Saturday, October 29, 2011

December 2, 2011 -- The Federalist Papers, by Alexander Hamilton, James Madison, and John Jay

Our next meeting:
Friday, December 2, 2011, 7:00 PM
Kansas City Public Library/Plaza Branch, Small Meeting Room
4801 Main Street Kansas City, MO

We plan to discuss the Federalist Papers which are a series of 85 essays written in 1787 and 1788 to promote the ratification of the United States Constitution.

The following is a discussion of the contents of the Federalist Papers. As you read them and note items of interest, you all are invited to add comments to this post. Perhaps these comments can then serve as a guide regarding which to give priority in case you don't have time to read them all. (I've already added the first two comments regarding Papers 10 and 84.)

Structure and Content of the Federalist Papers

In Federalist No. 1, Hamilton listed six topics to be covered in the subsequent articles:

"The utility of the UNION to your political prosperity" – covered in No. 2 through No. 14

"The insufficiency of the present Confederation to preserve that Union"—covered in No. 15 through No. 22

"The necessity of a government at least equally energetic with the one proposed to the attainment of this object"—covered in No. 23 through No. 36

"The conformity of the proposed constitution to the true principles of republican government"—covered in No. 37 through No. 84

"Its analogy to your own state constitution"—covered in No. 85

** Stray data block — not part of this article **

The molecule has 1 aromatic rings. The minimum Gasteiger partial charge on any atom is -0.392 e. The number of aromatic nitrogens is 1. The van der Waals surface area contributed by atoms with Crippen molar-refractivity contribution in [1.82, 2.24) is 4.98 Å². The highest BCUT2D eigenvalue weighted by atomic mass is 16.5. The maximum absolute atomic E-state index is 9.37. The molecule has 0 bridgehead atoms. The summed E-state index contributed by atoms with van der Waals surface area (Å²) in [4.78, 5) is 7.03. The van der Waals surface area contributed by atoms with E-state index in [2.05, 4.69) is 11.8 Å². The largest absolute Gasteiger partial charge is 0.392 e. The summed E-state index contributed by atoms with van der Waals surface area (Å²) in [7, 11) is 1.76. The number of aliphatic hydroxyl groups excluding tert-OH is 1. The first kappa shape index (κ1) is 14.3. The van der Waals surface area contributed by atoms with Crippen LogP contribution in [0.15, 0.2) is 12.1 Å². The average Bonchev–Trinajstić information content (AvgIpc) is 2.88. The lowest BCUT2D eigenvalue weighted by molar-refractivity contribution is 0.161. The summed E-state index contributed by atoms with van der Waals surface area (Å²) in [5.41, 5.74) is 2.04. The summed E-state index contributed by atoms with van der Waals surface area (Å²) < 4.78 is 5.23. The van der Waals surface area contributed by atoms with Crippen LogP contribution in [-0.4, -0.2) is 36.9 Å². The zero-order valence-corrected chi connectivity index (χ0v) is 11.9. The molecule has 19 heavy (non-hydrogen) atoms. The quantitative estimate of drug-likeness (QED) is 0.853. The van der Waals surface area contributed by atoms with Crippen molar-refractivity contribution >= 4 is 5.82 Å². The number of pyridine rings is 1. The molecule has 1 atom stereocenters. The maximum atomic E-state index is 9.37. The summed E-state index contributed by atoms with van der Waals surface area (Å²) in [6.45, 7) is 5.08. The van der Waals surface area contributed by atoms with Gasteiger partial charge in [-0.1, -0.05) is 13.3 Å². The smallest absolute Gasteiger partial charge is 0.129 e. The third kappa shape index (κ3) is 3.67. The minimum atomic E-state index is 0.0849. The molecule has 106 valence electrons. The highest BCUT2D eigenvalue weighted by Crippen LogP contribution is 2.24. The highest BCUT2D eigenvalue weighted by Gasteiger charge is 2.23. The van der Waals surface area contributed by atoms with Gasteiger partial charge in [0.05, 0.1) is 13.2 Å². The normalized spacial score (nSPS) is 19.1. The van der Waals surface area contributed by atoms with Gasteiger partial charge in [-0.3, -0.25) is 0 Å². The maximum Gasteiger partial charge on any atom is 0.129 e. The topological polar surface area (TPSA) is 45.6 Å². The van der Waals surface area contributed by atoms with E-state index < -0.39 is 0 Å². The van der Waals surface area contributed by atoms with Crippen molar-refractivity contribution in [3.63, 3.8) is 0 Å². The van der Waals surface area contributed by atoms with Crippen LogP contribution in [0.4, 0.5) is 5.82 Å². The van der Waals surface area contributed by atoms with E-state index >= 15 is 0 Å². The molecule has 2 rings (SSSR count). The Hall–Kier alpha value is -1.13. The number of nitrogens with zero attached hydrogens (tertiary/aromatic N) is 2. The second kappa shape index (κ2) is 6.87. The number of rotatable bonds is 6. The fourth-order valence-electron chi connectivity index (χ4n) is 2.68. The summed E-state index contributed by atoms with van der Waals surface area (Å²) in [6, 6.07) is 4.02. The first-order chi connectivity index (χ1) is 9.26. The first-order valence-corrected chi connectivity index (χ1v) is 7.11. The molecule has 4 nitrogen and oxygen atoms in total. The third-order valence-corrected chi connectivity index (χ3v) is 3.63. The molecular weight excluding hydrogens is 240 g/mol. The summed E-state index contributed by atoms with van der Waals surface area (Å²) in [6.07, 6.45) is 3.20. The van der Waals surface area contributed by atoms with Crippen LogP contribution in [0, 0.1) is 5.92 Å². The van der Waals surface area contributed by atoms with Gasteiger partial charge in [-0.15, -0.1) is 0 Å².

"The additional security which its adoption will afford to the preservation of that species of government, to liberty and to prosperity"—covered in No. 85.

As the series grew, this plan was somewhat changed. The fourth topic expanded into detailed coverage of the individual articles of the Constitution and the institutions it mandated, while the two last topics were merely touched on in the last essay.



Saturday, October 1, 2011

October 28, 2011 -- Notes from the Underground by Fyodor Dostoyevsky

Our next meeting:
Friday, October 28, 2011, 7:00 PM
Kansas City Public Library/Plaza Branch, Small Meeting Room
4801 Main Street Kansas City, MO

We are meeting to discuss Notes from the Underground by Fyodor Dostoyevsky.

Notes from the Underground (Russian: "Notes from Underground" is a more literal translation) is an 1864 short novel by Fyodor Dostoyevsky. It is considered by many to be the first existentialist novel. It presents itself as an excerpt from the rambling memoirs of a bitter, isolated, unnamed narrator who is a retired civil servant living in St. Petersburg. The first part of the story is told in monologue form, or the underground man's diary, and attacks emerging Western philosophy. The second part of the book is called "Àpropos of the Wet Snow," and describes certain events that, it seems, are destroying and sometimes renewing the underground man, who acts as a first person, unreliable narrator.